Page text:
You left DC a few years ago to move to NYC. What was the most surprising thing you found in the way theatre is done in the city versus here in DC?
Well, it's less of a geographical difference, I think, and more based on what the end goal is. Meaning - in DC, we're playing in a primarily not-for-profit market while my experience in New York was commercial (profit driven). The expectations and experience will, of course, be different because one is centered around the community and service and the other is centered around turning a profit from the product. So - it almost felt like I needed to take my training and artistry and amp it up a few notches for longevity (most shows in DC ran no longer than three months) and stamina.
You appeared on Broadway in the last revival of Les Misérables. What do you remember about your opening night in that show? What was the total experience like?
There were fifteen days between when I moved to New York from DC, started rehearsals, learned four tracks and opened. I have never been thrown into a lions den like I was in those handful of weeks. And immediately after starting performances, I played all four of my tracks, Thenardier included, within a matter of days. It THICKENED my skin and tested my resolve and technique as an actor. And I'm grateful for it. Opening was wonderful because I was joining the company with several other new members including Alfie Boe (Valjean) and Montego Glover (Fantine) and I believe it was a bit unusual for us to have such a welcoming because most of the company had already been doing the show on Broadway for a year if not longer if they came from the touring production.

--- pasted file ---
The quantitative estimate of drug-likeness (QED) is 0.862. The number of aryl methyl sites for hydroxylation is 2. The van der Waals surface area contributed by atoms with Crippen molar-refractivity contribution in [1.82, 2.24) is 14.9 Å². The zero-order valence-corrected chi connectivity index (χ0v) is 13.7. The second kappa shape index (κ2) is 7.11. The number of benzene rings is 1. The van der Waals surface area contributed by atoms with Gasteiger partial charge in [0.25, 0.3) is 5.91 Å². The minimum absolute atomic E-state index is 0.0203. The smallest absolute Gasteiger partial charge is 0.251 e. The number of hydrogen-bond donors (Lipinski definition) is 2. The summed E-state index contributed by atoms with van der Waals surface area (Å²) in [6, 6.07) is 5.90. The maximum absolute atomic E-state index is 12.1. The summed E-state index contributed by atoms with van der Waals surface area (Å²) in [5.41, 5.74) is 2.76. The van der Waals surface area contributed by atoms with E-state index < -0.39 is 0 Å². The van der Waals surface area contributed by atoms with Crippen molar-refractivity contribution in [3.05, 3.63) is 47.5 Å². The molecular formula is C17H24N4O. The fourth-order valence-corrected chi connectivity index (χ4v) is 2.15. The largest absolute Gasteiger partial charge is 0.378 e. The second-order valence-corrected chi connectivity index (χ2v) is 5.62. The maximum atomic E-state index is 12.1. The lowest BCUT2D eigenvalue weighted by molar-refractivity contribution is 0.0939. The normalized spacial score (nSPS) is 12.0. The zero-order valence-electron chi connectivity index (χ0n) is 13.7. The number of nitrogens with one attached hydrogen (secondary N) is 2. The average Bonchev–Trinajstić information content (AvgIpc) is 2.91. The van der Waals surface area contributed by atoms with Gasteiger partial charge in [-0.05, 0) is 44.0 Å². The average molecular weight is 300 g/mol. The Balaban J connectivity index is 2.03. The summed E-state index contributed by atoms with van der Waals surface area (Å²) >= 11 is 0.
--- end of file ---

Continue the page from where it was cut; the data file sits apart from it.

The total experience taught me so much about myself in different situations. It was not easy, but it was glorious. I am forever grateful for the people who gave me the opportunity and to the many, MANY loyal fans for whom the show means a whole lot.
You ran a wonderful company here in DC called No Rules Theatre Company for years. Now that you are permanently a New York resident, would you consider starting a theatre company in the city?
I loved No Rules. The company meant the world to me. I have two big regrets in my life and one of them is the fact that No Rules didn't continue on. I take full responsibility for its ultimate wind down because so many people put so much into the company and I was proud of our work. I wanted that to continue. Now - as for starting another theatre company - haha... I always say that I will go to my grave with having founded and ran a theatre company as probably the most difficult thing I will have ever done.
I don't know if I will start another one even though I do enjoy producing. But I have actually taken all the knowledge I gained from running my businesses to starting another business, Artist's Strategy, that helps freelance artists develop strategic business plans focusing on financial management, marketing, long term goal setting, self producing, etc. It's something I'm deeply passionate about and is certainly an offset of what I did with No Rules.
What would you say are some of your favorite roles you have played so far in your career?
My favorite roles have been Danny in The Chosen which was presented at Arena Stage alongside Theater J and directed by Aaron Posner, Motel in Fiddler... which Molly Smith directed at Arena and Wladek in Our Class, which Derek Goldman directed at Theater J. They were all such complicated young men - which tends to be a running theme in most of my work, actually. Though I have seen an uptick in more grounded characters in the past few years. Maybe that says something about my own psyche?
Special thanks to Kennedy Center's theatre publicist Brendan Padgett for his assistance in coordinating this interview.
Theatre Life logo designed by Kevin Laughon.